It’s easy to take discipline negatively. It doesn’t feel great. “For the moment all discipline seems painful rather than pleasant,” Paul says. Our natural inclination is to avoid discomfort and to run. Indeed, discipline without love is abuse and should be avoided. But, discipline in love, especially discipline given to us as God’s children should be embraced. He only chastises and disciplines those who he has received as children.

There is good news in God’s discipline. In discipline, God is treating us as his children. We love to talk about our adoption in baptism, but sometimes I think we forget how fully we’ve been adopted as God’s children. We’re in his family. He’s going to treat us as his own. He is training us for his holiness. He’s training us for the New Creation that’s beginning to break into the old even now! We’re born into sin and surrounded by it at all times. God is not surprised that he has to show us the correct way to live. His corrections are to help us. His discipline is because he wants us to be able to fully enjoy the fancy meals he’s inviting us to at his banquet table.

God’s discipline isn’t judgement. No! God sees that which is messed up in our lives and points us to greener pastures. He prunes the sinful away so that we can more fully function as the people he created us to be. God didn’t create us this way. We are made in his image, but sin messed all that up. His discipline is pointing us back to what our nature should be. We were made to stand naturally and joyfully in the beauty of his holiness. Where God corrects and redirects, he’s simply pointing us closer to being fully human.

Therefore lift your drooping hands and strengthen your weak knees, and make straight paths for your feet, so that what is lame may not be put out of joint but rather be healed.

God knows we’re messed up. He knows our hands are drooping around hardly able to catch the ball. He knows our knees are wobbly like a baby colt and that we’re hardly able to run. That’s why he gives us straight paths! That’s why he leads us away from the rocky roads of sin. His desire is for us to make a straight line to his loving arms where we will be entirely and completed healed.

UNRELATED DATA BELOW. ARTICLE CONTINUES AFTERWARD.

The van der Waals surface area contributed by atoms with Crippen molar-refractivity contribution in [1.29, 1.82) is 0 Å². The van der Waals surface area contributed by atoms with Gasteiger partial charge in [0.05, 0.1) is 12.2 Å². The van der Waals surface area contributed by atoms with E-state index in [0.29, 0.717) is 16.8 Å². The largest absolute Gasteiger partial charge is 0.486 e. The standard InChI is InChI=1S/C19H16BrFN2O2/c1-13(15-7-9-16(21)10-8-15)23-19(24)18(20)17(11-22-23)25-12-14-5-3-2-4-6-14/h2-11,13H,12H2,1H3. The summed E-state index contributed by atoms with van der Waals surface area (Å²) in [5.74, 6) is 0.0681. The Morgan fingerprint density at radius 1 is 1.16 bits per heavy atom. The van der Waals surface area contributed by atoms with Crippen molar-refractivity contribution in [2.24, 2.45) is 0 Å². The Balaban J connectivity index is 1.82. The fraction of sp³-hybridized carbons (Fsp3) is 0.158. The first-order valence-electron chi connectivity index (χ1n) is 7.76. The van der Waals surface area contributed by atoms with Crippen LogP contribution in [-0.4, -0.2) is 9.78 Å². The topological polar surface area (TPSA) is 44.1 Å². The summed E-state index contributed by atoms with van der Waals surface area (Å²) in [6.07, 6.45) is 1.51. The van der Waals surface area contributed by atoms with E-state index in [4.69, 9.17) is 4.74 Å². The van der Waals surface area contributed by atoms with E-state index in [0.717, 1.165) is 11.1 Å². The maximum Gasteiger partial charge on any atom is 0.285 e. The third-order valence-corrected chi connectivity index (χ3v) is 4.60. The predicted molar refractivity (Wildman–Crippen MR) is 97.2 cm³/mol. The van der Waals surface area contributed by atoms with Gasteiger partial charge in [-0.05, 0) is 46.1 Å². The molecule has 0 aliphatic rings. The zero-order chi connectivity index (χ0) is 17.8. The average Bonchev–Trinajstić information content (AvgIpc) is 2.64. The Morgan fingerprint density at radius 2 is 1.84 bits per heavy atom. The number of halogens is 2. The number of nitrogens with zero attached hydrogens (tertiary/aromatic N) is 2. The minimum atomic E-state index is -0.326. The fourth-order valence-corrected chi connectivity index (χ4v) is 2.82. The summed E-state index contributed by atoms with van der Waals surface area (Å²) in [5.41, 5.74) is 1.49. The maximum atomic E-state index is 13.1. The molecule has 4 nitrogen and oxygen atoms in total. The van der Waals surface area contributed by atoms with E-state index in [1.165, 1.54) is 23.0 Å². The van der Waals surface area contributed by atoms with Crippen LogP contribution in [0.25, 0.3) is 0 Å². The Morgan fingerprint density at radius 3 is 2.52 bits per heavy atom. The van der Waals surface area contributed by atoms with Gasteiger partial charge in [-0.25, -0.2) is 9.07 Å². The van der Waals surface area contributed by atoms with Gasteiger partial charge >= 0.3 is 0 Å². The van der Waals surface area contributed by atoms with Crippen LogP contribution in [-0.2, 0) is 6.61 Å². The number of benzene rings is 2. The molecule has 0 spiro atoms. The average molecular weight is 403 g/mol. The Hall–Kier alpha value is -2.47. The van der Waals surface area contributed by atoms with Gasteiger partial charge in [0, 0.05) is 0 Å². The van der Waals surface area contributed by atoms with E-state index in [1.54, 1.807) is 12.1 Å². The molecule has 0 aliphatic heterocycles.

So, let us train for the race God has placed before us. Grab your prayer books and pray with them daily. Allow the daily pattern of reading God’s holy word to infuse your life. The Spirit will convict you. You will see the many places you are falling short. But, in the discipline, you will feel the deep presence of God’s love. He knows you can’t do it and he’s holding out his hand to pull you along.

We don’t get to choose the race we’re going to run in. That’s God’s doing. We’re in the leg of the relay race he’s decided to put us in. But, like a good coach, we’re not left to our own devices. God gives us training to make us better runners. God gives us teammates to push us along. God gives us eyes to see the runners who have completed events before ours. And, above all, he gives his very life into our bodies to strengthen and nourish us for the race ahead.

Therefore, since we are surrounded by so great a cloud of witnesses, let us also lay aside every weight […] let us run […] looking to Jesus [..] who for the joy that was set before him endured the cross, despising the shame, and is seated at the right hand of the throne of God.

In just a few moments, we’ll gather together around this table. We’ll look towards the cross and together we’ll join our voices with “angels and archangels and […] all the company of heaven” in praising God. This is not a metaphor. This is a reality. At this table, time ceases to exist, and we gather with all the saints who were, are, and will be to worship Jesus in glory on his throne.

At this table, we stand with grandparents, mentors, friends, brothers, and sisters. We look to them, knowing they have already finished the race. We listen to their stories and take their advice to heart. But, if we look more closely, we will notice that the whole host standing before us is not looking down on us but looking towards the throne. They are not spectators of our race, but rather witnesses to the unimaginable graces of our Lord. They look towards Christ knowing he is the source of all life.

So, “since we are surrounded by so great a cloud of witnesses, let us also lay aside every weight, and sin which clings so closely, and let us run with perseverance the race that is set before us.” Eat this bread. Drink this wine. “that our sinful bodies may be made clean by his body, and our souls washed through his most precious blood, and that we may evermore dwell in him and he in us.”

Be pruned. Let God cut back that which is dead, that which is growing astray. Eat this meal, stand in his light, and marvel at the new growth his Holy Spirit will pour into your life.

In the name of God: the Father, the Son, and the Holy Ghost. Amen.